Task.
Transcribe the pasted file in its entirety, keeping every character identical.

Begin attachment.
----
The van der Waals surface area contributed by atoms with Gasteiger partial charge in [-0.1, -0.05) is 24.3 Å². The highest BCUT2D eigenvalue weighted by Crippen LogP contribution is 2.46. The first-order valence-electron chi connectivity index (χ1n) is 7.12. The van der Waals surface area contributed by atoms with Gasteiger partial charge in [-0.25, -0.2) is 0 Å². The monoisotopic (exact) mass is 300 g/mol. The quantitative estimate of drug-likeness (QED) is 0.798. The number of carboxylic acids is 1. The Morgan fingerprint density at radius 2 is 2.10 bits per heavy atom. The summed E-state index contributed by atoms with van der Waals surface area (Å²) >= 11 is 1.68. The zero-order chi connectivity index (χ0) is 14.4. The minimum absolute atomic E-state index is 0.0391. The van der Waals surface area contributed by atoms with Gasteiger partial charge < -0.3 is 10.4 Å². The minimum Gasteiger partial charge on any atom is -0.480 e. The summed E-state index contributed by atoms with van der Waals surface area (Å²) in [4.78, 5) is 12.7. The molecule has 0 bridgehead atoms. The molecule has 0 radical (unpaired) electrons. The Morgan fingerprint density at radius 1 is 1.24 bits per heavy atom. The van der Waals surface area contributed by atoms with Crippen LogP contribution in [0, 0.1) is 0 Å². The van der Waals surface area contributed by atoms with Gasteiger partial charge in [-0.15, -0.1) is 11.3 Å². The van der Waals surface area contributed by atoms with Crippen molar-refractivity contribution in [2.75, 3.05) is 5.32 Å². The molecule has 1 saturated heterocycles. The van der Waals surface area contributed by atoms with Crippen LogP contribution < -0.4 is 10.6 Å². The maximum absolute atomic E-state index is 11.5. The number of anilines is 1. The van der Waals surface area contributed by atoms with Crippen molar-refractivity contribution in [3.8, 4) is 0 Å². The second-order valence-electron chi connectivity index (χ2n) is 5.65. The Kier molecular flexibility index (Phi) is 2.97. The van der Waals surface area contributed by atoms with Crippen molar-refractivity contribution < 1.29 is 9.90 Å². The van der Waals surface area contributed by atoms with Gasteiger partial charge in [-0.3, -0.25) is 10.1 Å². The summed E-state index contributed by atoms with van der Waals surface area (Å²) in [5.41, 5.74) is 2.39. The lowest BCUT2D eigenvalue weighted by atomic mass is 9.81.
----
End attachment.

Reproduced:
The van der Waals surface area contributed by atoms with Gasteiger partial charge in [-0.1, -0.05) is 24.3 Å². The highest BCUT2D eigenvalue weighted by Crippen LogP contribution is 2.46. The first-order valence-electron chi connectivity index (χ1n) is 7.12. The van der Waals surface area contributed by atoms with Gasteiger partial charge in [-0.25, -0.2) is 0 Å². The monoisotopic (exact) mass is 300 g/mol. The quantitative estimate of drug-likeness (QED) is 0.798. The number of carboxylic acids is 1. The Morgan fingerprint density at radius 2 is 2.10 bits per heavy atom. The summed E-state index contributed by atoms with van der Waals surface area (Å²) >= 11 is 1.68. The zero-order chi connectivity index (χ0) is 14.4. The minimum absolute atomic E-state index is 0.0391. The van der Waals surface area contributed by atoms with Gasteiger partial charge < -0.3 is 10.4 Å². The minimum Gasteiger partial charge on any atom is -0.480 e. The summed E-state index contributed by atoms with van der Waals surface area (Å²) in [4.78, 5) is 12.7. The molecule has 0 bridgehead atoms. The molecule has 0 radical (unpaired) electrons. The Morgan fingerprint density at radius 1 is 1.24 bits per heavy atom. The van der Waals surface area contributed by atoms with Crippen LogP contribution in [0, 0.1) is 0 Å². The van der Waals surface area contributed by atoms with Gasteiger partial charge in [-0.15, -0.1) is 11.3 Å². The van der Waals surface area contributed by atoms with Crippen molar-refractivity contribution in [2.75, 3.05) is 5.32 Å². The molecule has 1 saturated heterocycles. The van der Waals surface area contributed by atoms with Crippen LogP contribution < -0.4 is 10.6 Å². The maximum absolute atomic E-state index is 11.5. The number of anilines is 1. The van der Waals surface area contributed by atoms with Crippen molar-refractivity contribution in [3.8, 4) is 0 Å². The second-order valence-electron chi connectivity index (χ2n) is 5.65. The Kier molecular flexibility index (Phi) is 2.97. The van der Waals surface area contributed by atoms with Crippen molar-refractivity contribution < 1.29 is 9.90 Å². The van der Waals surface area contributed by atoms with Gasteiger partial charge in [-0.3, -0.25) is 10.1 Å². The summed E-state index contributed by atoms with van der Waals surface area (Å²) in [5.41, 5.74) is 2.39. The lowest BCUT2D eigenvalue weighted by atomic mass is 9.81.